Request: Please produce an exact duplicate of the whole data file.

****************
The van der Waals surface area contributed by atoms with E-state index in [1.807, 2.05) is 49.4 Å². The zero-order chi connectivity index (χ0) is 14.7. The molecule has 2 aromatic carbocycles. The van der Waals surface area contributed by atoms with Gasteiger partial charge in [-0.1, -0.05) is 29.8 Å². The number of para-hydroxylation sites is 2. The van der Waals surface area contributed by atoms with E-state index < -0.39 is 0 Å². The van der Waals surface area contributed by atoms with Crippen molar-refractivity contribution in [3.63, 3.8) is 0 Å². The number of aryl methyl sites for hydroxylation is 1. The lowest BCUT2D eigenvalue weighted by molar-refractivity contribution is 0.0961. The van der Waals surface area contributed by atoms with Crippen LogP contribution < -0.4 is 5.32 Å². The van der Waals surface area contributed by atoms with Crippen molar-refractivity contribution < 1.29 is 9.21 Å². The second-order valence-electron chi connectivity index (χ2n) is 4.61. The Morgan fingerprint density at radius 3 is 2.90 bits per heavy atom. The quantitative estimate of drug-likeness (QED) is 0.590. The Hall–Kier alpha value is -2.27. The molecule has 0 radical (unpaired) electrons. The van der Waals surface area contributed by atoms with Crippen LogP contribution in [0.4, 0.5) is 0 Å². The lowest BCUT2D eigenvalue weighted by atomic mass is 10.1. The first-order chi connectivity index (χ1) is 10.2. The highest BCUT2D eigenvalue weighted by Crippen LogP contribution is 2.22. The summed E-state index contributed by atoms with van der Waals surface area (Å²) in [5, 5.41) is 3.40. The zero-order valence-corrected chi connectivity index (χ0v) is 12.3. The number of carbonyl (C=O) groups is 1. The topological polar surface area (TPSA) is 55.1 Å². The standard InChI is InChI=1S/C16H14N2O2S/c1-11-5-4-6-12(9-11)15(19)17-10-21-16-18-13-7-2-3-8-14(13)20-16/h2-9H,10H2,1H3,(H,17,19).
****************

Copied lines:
The van der Waals surface area contributed by atoms with E-state index in [1.807, 2.05) is 49.4 Å². The zero-order chi connectivity index (χ0) is 14.7. The molecule has 2 aromatic carbocycles. The van der Waals surface area contributed by atoms with Gasteiger partial charge in [-0.1, -0.05) is 29.8 Å². The number of para-hydroxylation sites is 2. The van der Waals surface area contributed by atoms with E-state index < -0.39 is 0 Å². The van der Waals surface area contributed by atoms with Crippen molar-refractivity contribution in [3.63, 3.8) is 0 Å². The number of aryl methyl sites for hydroxylation is 1. The lowest BCUT2D eigenvalue weighted by molar-refractivity contribution is 0.0961. The van der Waals surface area contributed by atoms with Crippen LogP contribution < -0.4 is 5.32 Å². The van der Waals surface area contributed by atoms with Crippen molar-refractivity contribution < 1.29 is 9.21 Å². The second-order valence-electron chi connectivity index (χ2n) is 4.61. The Morgan fingerprint density at radius 3 is 2.90 bits per heavy atom. The quantitative estimate of drug-likeness (QED) is 0.590. The Hall–Kier alpha value is -2.27. The molecule has 0 radical (unpaired) electrons. The van der Waals surface area contributed by atoms with Crippen LogP contribution in [0.4, 0.5) is 0 Å². The lowest BCUT2D eigenvalue weighted by atomic mass is 10.1. The first-order chi connectivity index (χ1) is 10.2. The highest BCUT2D eigenvalue weighted by Crippen LogP contribution is 2.22. The summed E-state index contributed by atoms with van der Waals surface area (Å²) in [5, 5.41) is 3.40. The zero-order valence-corrected chi connectivity index (χ0v) is 12.3. The number of carbonyl (C=O) groups is 1. The topological polar surface area (TPSA) is 55.1 Å². The standard InChI is InChI=1S/C16H14N2O2S/c1-11-5-4-6-12(9-11)15(19)17-10-21-16-18-13-7-2-3-8-14(13)20-16/h2-9H,10H2,1H3,(H,17,19).